Justin Bieber Toxicology Reports Reveals Marijuana, Xanax In DUI Case

Page Mackinley

Justin Bieber used to go all around the world making music, now it's charges.

Less then a week after he was arrested and charged with DUI in Miami Beach, the 19-year-old was charged with assault by last night by Toronto police over an alleged incident involving a limousine driver in December.

Details of the assault charge follow below, but we wanted to bring you up to speed with the latest developments in the DUI case.

The toxicology report conducted for Bieber's Miami Beach arrest reveals he tested positive for marijuana and Xanax but not for opiates of which Codeine based drugs belong to, NBC 6 South Florida reports citing a law enforcement source.

Read the toxiocology report here.

The results come from a urine sample from Bieber following his arrest on Thursday, January 23, after officers pulled the pop singer and his friend Khalil Amir Sharieff, during what police described as an illegal street drag race in a rented yellow Lamborghini and red Ferrari.

TMZ reports Bieber's urine revealed Tetrahydrocannabinol (THC) --- the main psychoactive chemical in cannabis. It's reported the singer had Alprazolam in his system, the dominant chemical in Xanax prescription anti-anxiety medication.

Justin Bieber DUI Toxicology Yields Marijuana And Xanax

Justin tested negative for cocaine, opiates and meth, and consistent with the initial police report which said the singer admitted to taking prescription mediation, drinking one beer, and smoking marijuana before his 04:13 arrest and after the 04:09 traffic stop and --- as it turns out --- during a conversation in the police car on the way to the Miami Beach Police station.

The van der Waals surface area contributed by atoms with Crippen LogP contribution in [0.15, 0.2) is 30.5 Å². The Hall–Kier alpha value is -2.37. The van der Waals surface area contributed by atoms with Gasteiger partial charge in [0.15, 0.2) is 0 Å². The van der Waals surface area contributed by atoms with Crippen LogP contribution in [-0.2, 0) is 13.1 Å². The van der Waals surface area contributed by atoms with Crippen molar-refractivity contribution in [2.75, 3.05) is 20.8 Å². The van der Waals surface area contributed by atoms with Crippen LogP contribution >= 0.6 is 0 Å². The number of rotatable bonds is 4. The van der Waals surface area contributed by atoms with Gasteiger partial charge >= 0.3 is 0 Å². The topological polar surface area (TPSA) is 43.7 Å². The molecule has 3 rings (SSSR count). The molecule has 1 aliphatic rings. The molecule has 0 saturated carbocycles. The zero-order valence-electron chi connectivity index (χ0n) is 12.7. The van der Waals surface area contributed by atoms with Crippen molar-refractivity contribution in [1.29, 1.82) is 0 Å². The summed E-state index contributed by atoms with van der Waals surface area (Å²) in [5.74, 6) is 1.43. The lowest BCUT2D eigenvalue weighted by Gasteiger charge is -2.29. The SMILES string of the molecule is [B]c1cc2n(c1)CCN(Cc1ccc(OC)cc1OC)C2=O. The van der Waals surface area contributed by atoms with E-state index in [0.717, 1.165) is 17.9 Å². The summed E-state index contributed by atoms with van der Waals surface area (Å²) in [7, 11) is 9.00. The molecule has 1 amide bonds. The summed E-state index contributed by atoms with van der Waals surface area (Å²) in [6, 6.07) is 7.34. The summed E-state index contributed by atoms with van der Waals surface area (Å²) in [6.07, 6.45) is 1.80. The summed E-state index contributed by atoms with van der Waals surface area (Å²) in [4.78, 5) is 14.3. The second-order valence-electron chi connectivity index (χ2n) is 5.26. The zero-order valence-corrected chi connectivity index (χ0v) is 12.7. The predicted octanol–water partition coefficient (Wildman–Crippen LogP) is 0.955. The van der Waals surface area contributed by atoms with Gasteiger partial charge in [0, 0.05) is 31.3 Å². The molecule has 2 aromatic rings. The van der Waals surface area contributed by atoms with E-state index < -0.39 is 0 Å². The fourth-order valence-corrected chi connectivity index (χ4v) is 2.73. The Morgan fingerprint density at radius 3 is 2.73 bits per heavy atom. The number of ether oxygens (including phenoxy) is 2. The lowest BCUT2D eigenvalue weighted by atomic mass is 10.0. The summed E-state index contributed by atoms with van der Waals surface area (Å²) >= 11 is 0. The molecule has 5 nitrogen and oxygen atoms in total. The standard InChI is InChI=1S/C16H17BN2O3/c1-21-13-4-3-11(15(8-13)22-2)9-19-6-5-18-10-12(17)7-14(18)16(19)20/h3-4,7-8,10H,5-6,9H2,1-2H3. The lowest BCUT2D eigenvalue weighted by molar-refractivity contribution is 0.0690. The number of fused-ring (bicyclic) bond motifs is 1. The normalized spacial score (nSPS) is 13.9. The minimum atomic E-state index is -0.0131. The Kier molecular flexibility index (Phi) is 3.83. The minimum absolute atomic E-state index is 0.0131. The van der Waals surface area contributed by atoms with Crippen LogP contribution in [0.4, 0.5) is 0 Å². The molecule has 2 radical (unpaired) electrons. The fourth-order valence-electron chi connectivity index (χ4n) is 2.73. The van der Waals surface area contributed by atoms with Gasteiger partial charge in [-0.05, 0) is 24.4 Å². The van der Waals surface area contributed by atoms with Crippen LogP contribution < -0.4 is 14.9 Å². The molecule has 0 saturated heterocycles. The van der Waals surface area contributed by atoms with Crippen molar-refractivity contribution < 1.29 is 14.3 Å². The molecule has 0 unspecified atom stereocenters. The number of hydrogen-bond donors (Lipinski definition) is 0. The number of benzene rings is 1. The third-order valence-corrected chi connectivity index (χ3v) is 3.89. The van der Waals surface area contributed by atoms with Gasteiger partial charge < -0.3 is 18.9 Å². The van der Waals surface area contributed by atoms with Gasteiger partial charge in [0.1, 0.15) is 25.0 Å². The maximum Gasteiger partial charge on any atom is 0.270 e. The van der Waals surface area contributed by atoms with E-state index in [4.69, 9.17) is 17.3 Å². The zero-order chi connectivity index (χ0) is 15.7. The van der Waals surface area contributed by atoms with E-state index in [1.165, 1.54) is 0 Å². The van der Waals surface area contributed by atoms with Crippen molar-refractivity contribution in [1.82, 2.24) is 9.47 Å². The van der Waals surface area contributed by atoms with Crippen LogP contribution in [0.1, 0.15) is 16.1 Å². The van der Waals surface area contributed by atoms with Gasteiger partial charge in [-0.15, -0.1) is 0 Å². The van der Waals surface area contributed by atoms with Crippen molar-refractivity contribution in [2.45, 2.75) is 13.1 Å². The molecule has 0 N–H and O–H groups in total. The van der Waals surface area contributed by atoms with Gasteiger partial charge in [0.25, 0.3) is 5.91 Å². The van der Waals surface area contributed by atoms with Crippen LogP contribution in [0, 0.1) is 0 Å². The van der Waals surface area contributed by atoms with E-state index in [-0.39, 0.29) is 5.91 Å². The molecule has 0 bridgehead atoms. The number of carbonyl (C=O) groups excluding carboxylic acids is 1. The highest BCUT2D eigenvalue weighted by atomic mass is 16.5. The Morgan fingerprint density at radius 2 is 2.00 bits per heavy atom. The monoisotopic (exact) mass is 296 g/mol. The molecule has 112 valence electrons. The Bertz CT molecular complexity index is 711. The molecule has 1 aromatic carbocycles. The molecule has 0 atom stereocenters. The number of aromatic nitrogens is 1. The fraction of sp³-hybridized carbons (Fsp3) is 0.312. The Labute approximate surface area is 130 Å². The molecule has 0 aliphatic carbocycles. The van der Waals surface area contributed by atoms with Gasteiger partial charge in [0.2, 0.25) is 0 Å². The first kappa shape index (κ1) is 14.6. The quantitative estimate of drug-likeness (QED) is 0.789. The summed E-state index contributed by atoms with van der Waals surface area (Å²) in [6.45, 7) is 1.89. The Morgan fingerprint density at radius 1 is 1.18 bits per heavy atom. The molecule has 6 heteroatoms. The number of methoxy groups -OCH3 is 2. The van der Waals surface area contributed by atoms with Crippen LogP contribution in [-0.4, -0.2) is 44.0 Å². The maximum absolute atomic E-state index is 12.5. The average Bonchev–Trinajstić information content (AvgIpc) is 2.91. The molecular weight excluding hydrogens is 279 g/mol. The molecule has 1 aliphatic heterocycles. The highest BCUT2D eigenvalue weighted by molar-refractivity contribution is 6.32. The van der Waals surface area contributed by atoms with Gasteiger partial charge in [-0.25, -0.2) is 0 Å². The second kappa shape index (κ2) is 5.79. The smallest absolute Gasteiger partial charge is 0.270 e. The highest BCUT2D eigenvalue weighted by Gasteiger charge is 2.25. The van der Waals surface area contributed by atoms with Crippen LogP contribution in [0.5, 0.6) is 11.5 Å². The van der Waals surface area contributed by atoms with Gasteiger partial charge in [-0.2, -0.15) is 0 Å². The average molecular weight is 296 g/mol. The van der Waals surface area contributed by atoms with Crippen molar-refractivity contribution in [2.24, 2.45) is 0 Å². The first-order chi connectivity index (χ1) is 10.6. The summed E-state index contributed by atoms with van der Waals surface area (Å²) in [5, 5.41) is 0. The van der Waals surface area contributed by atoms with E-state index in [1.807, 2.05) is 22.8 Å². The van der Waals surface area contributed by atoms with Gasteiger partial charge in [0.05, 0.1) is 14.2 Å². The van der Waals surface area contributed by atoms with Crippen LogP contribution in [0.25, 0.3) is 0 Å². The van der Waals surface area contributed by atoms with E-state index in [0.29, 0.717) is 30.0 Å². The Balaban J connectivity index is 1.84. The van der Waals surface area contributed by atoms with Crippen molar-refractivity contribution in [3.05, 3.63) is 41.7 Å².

Of the marijuana, NBC 6 reports one officer wrote in a police document said Bieber "reeked of marijuana" while sitting in the back and asked the singer about it.

"Yeah, we were smoking all night at the studio," the report quotes the Canadian as replying.

The toxicology report also appears to shore up Bieber's statement in the police report that his mother Pattie Mallette provides him with prescription medication.

NBC 6 notes Bieber told police he didn't know the pills' names but said they were for anxiety.

"Well, my mom takes care of all that stuff for me," he said, according to the report.

Most likely due to the substances in his system, a police document also described Bieber as "excited, talkative, profanity, cooperative, insulting, and cocky."

He allegedly swore during the traffic stop and while resisting arrest, with a strong odor of alcohol on his breath, bloodshot eyes and a flushed face.

In a field sobriety test officers note that Bieber was unable to walk heel-to-toe when asked, had trouble turning and holding his balance, and could not smoothly follow a moving object with his eyes.

Miami Beach Police reports reveal Bieber was given four breath tests, although at first he asked what would happen to his license if he refused the test.

It's claimed Justin couldn't focus or follow basic instructions on how to provide the breath sample, and had "extreme difficulty providing a continuous breath."